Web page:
Staging, Symbols, And Semiotic Realness: Construction Versus Authenticity Written by on May 8, 2016 | 3 Comments

Authenticity is the hidden axis upon which we judge Eurovision Song Contest performances, and ESC Insight’s Ellie Chalkley presents the hypothesis that our most beloved Eurovision winners represent a very specific combination of authenticity and construction. The opposition of authenticity and construction can help to explain why non-pop genres tend to underperform at the Song Contest

There is an ingrained expectation at the Eurovision Song Contest that pop music is a constructed affair –  rock and indie acts at Eurovision provide a bit of cognitive dissonance – how do we judge these songs against the big pop productions? Many sub genres of rock, country, rap and indie prize the authenticity of the music as being the thing that gives it meaning. The songwriter should be the person who is on stage singing it, it should be about a real experience that they’ve had and the presentation should be about the authentic experience of playing that song, rather than a constructed stage show that enhances the musical effect.

We instinctively know when a Song Contest performance somehow doesn’t reflect the performer’s true self. Something doesn’t ring true and it makes us feel uncomfortable. We sense the inauthenticity of the presentation and sometimes it stops us from picking up the phone and voting, however technically interesting or hook-laden the song is.

Defining Construction and Authenticity

First of all, let’s construct a quadrant diagram to help explain how authenticity works in a Eurovision context. Along the top we consider if the performance is an authentic expression of the performer’s true self, or if the performance is a construct that could interchangeably work with many performers. Down the side, we consider whether the performance appears to be an authentic performance of the song or if it appears to be a construct.

Is Constructed Is Authentic
Looks Constructed Pure pop

MOR song

‘So Eurovision’ light entertainment

Theatrical presentation of a heartfelt song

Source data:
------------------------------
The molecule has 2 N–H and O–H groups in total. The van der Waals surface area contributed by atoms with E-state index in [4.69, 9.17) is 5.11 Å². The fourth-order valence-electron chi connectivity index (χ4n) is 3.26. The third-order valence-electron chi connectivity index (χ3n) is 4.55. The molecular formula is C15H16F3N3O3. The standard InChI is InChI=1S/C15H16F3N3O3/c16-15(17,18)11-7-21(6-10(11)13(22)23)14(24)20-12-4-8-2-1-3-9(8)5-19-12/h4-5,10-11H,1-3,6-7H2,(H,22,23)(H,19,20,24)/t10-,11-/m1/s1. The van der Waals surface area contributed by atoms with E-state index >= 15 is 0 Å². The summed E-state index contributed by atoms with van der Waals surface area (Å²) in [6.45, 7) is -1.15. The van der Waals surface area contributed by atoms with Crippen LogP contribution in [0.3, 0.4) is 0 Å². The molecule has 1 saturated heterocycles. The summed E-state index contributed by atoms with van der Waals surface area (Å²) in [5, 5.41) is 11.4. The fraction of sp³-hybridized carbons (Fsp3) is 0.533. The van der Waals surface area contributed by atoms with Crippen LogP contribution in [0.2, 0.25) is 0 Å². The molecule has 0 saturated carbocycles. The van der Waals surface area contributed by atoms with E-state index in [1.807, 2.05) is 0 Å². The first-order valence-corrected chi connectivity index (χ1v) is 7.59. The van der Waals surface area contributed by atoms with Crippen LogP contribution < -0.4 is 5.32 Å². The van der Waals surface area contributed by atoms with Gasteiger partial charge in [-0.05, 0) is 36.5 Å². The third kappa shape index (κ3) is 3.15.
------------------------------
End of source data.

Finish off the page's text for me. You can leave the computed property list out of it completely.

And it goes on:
An artist with an ongoing presentational gimmick

Looks Authentic Manufactured rock bands

Faux troubadour solo singers

Genre performers with external pop songwriters

Real rock bands

Rap acts

Singer-songwriters

Folk groups

This gives us four categories into which we can sort Eurovision songs. Overwhelmingly at Eurovision we see constructed songs that are presented in a constructed manner – this is where pure pop lives, where the traditional ‘oh, this is so Eurovision!’ gimmickry lives. Because mainstream pop is presented as a wholly constructed artwork that exists only as a theatrical or video presentation, this works for us. All the signifiers we expect to see are there – lighting effects, wind machines, fancy graphics, dance routines, props, gimmicks and costume changes.

An authentic song presented in an authentic manner is, for example, a singer-songwriter playing their own song at the piano, a traditional folk music group playing a song they wrote on traditional instruments or things like rock, country, indie or rap groups presenting their own songs in the manner they would outside of Eurovision.

A constructed song presented as if it were authentic is the category of songs which seem somewhat fake or make us feel somehow uncomfortable. It’s a guy presenting as a heartfelt troubadour singing a song that someone else wrote about a heartbreak he never felt and isn’t able to convey. It’s the rock band singing a schlager song in brand new leather trousers. It’s the syrupy country ballad sung by the former hard rock diva. Something doesn’t fit, something is trying to be passed off as something else, and we sense the mismatch. This is because either the signifiers used by the artist are not a correct match with the musical form or the audience notice that the signifiers are fake or inappropriately used.

The final category of authentic songs presented in a constructed manner is where the Eurovision magic happens. This is where a big, theatrical performance lacking in the traditional signifiers of musical authenticity supports and accentuates the inner emotional truth or ongoing artwork of the performer.